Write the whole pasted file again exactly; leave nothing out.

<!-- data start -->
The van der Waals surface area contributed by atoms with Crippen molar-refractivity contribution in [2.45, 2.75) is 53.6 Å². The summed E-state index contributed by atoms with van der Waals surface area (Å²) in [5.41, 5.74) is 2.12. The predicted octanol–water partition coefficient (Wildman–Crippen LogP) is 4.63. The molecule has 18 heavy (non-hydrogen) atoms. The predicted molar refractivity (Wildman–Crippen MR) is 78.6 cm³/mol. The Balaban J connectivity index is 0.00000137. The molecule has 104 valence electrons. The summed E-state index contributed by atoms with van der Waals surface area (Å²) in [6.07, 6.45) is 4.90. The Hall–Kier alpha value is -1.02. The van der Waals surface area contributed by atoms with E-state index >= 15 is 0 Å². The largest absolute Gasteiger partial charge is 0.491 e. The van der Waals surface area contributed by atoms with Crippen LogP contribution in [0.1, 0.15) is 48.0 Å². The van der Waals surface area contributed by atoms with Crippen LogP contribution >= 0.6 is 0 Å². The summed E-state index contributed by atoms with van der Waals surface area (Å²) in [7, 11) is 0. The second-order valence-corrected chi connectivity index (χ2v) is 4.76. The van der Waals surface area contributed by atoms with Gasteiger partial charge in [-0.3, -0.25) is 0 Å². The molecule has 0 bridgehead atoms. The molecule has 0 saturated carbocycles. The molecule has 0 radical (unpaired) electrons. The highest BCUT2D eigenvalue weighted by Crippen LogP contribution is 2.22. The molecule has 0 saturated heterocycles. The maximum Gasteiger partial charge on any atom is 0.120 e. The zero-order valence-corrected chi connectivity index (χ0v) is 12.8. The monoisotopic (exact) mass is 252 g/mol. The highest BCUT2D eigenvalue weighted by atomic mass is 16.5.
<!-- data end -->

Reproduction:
The van der Waals surface area contributed by atoms with Crippen molar-refractivity contribution in [2.45, 2.75) is 53.6 Å². The summed E-state index contributed by atoms with van der Waals surface area (Å²) in [5.41, 5.74) is 2.12. The predicted octanol–water partition coefficient (Wildman–Crippen LogP) is 4.63. The molecule has 18 heavy (non-hydrogen) atoms. The predicted molar refractivity (Wildman–Crippen MR) is 78.6 cm³/mol. The Balaban J connectivity index is 0.00000137. The molecule has 104 valence electrons. The summed E-state index contributed by atoms with van der Waals surface area (Å²) in [6.07, 6.45) is 4.90. The Hall–Kier alpha value is -1.02. The van der Waals surface area contributed by atoms with E-state index >= 15 is 0 Å². The largest absolute Gasteiger partial charge is 0.491 e. The van der Waals surface area contributed by atoms with Crippen LogP contribution in [0.1, 0.15) is 48.0 Å². The van der Waals surface area contributed by atoms with Crippen LogP contribution >= 0.6 is 0 Å². The summed E-state index contributed by atoms with van der Waals surface area (Å²) in [7, 11) is 0. The second-order valence-corrected chi connectivity index (χ2v) is 4.76. The van der Waals surface area contributed by atoms with Gasteiger partial charge in [-0.3, -0.25) is 0 Å². The molecule has 0 bridgehead atoms. The molecule has 0 saturated carbocycles. The molecule has 0 radical (unpaired) electrons. The highest BCUT2D eigenvalue weighted by Crippen LogP contribution is 2.22. The molecule has 0 saturated heterocycles. The maximum Gasteiger partial charge on any atom is 0.120 e. The zero-order valence-corrected chi connectivity index (χ0v) is 12.8. The monoisotopic (exact) mass is 252 g/mol. The highest BCUT2D eigenvalue weighted by atomic mass is 16.5.